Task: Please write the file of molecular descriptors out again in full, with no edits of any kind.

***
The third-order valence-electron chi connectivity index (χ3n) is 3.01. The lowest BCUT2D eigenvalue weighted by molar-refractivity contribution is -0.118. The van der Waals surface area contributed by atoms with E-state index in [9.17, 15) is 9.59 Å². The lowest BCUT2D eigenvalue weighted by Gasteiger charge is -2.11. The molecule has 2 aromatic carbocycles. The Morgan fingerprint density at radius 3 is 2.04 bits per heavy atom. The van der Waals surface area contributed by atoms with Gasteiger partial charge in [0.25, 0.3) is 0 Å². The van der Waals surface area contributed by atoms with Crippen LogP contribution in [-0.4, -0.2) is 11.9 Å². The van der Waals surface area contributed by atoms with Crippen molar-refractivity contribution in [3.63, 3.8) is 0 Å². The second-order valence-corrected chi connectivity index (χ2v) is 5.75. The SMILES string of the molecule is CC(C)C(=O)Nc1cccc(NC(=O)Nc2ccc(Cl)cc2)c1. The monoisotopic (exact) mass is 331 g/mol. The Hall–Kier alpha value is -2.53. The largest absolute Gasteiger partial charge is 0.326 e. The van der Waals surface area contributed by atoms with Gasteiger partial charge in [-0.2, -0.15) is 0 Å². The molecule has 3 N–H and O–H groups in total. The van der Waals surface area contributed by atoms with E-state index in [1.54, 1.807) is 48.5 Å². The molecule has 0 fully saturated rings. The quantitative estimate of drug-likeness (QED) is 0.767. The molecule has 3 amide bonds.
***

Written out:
The third-order valence-electron chi connectivity index (χ3n) is 3.01. The lowest BCUT2D eigenvalue weighted by molar-refractivity contribution is -0.118. The van der Waals surface area contributed by atoms with E-state index in [9.17, 15) is 9.59 Å². The lowest BCUT2D eigenvalue weighted by Gasteiger charge is -2.11. The molecule has 2 aromatic carbocycles. The Morgan fingerprint density at radius 3 is 2.04 bits per heavy atom. The van der Waals surface area contributed by atoms with Gasteiger partial charge in [0.25, 0.3) is 0 Å². The van der Waals surface area contributed by atoms with Crippen LogP contribution in [-0.4, -0.2) is 11.9 Å². The van der Waals surface area contributed by atoms with Crippen molar-refractivity contribution in [3.63, 3.8) is 0 Å². The second-order valence-corrected chi connectivity index (χ2v) is 5.75. The SMILES string of the molecule is CC(C)C(=O)Nc1cccc(NC(=O)Nc2ccc(Cl)cc2)c1. The monoisotopic (exact) mass is 331 g/mol. The Hall–Kier alpha value is -2.53. The largest absolute Gasteiger partial charge is 0.326 e. The van der Waals surface area contributed by atoms with Gasteiger partial charge in [-0.2, -0.15) is 0 Å². The molecule has 3 N–H and O–H groups in total. The van der Waals surface area contributed by atoms with E-state index in [1.54, 1.807) is 48.5 Å². The molecule has 0 fully saturated rings. The quantitative estimate of drug-likeness (QED) is 0.767. The molecule has 3 amide bonds.